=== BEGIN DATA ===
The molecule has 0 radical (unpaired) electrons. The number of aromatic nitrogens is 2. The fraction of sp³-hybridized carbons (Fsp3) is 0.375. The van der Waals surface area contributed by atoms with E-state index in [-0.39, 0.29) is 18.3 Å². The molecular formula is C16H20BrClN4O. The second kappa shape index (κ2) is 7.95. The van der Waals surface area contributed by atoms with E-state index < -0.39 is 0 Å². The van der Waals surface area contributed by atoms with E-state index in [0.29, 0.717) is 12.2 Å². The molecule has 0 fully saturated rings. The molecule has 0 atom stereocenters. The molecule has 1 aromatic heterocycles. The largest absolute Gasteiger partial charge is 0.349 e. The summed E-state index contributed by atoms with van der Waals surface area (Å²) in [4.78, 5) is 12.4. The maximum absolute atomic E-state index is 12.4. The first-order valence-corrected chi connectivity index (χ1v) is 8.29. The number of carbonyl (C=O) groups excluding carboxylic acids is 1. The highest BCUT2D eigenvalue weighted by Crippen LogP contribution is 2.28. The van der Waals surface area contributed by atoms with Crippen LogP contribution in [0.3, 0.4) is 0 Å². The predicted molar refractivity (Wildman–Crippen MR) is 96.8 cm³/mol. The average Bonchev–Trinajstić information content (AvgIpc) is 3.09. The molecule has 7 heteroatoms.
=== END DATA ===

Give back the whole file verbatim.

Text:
The molecule has 0 radical (unpaired) electrons. The number of aromatic nitrogens is 2. The fraction of sp³-hybridized carbons (Fsp3) is 0.375. The van der Waals surface area contributed by atoms with E-state index in [-0.39, 0.29) is 18.3 Å². The molecular formula is C16H20BrClN4O. The second kappa shape index (κ2) is 7.95. The van der Waals surface area contributed by atoms with E-state index < -0.39 is 0 Å². The van der Waals surface area contributed by atoms with E-state index in [0.29, 0.717) is 12.2 Å². The molecule has 0 fully saturated rings. The molecule has 0 atom stereocenters. The molecule has 1 aromatic heterocycles. The largest absolute Gasteiger partial charge is 0.349 e. The summed E-state index contributed by atoms with van der Waals surface area (Å²) in [4.78, 5) is 12.4. The maximum absolute atomic E-state index is 12.4. The first-order valence-corrected chi connectivity index (χ1v) is 8.29. The number of carbonyl (C=O) groups excluding carboxylic acids is 1. The highest BCUT2D eigenvalue weighted by Crippen LogP contribution is 2.28. The van der Waals surface area contributed by atoms with Crippen LogP contribution in [0.3, 0.4) is 0 Å². The predicted molar refractivity (Wildman–Crippen MR) is 96.8 cm³/mol. The average Bonchev–Trinajstić information content (AvgIpc) is 3.09. The molecule has 7 heteroatoms.